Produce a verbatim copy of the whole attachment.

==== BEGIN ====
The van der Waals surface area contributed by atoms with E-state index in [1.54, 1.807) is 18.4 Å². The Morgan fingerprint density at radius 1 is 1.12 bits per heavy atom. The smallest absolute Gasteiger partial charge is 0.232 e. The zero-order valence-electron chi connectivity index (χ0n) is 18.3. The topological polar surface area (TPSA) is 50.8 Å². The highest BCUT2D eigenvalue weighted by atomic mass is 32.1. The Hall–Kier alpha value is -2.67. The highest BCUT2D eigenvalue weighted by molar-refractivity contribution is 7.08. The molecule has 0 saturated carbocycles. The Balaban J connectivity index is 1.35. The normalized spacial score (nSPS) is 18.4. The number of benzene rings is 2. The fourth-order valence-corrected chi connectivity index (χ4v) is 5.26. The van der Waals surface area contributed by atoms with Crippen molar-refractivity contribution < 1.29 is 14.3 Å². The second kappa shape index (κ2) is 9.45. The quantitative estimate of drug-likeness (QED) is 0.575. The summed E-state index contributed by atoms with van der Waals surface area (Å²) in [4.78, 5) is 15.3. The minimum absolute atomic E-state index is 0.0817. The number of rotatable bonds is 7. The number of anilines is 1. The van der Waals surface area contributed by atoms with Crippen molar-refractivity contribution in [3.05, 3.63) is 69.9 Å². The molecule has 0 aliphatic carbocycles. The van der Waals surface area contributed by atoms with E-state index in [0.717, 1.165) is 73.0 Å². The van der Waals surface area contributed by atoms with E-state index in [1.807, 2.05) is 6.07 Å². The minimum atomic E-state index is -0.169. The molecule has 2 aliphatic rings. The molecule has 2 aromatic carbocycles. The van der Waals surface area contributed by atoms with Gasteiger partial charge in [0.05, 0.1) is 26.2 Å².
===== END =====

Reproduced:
The van der Waals surface area contributed by atoms with E-state index in [1.54, 1.807) is 18.4 Å². The Morgan fingerprint density at radius 1 is 1.12 bits per heavy atom. The smallest absolute Gasteiger partial charge is 0.232 e. The zero-order valence-electron chi connectivity index (χ0n) is 18.3. The topological polar surface area (TPSA) is 50.8 Å². The highest BCUT2D eigenvalue weighted by atomic mass is 32.1. The Hall–Kier alpha value is -2.67. The highest BCUT2D eigenvalue weighted by molar-refractivity contribution is 7.08. The molecule has 0 saturated carbocycles. The Balaban J connectivity index is 1.35. The normalized spacial score (nSPS) is 18.4. The number of benzene rings is 2. The fourth-order valence-corrected chi connectivity index (χ4v) is 5.26. The van der Waals surface area contributed by atoms with Crippen molar-refractivity contribution < 1.29 is 14.3 Å². The second kappa shape index (κ2) is 9.45. The quantitative estimate of drug-likeness (QED) is 0.575. The summed E-state index contributed by atoms with van der Waals surface area (Å²) in [4.78, 5) is 15.3. The minimum absolute atomic E-state index is 0.0817. The number of rotatable bonds is 7. The number of anilines is 1. The van der Waals surface area contributed by atoms with Crippen molar-refractivity contribution in [3.05, 3.63) is 69.9 Å². The molecule has 0 aliphatic carbocycles. The van der Waals surface area contributed by atoms with E-state index in [0.717, 1.165) is 73.0 Å². The van der Waals surface area contributed by atoms with E-state index in [1.807, 2.05) is 6.07 Å². The minimum atomic E-state index is -0.169. The molecule has 2 aliphatic rings. The molecule has 2 aromatic carbocycles. The van der Waals surface area contributed by atoms with Gasteiger partial charge in [0.05, 0.1) is 26.2 Å².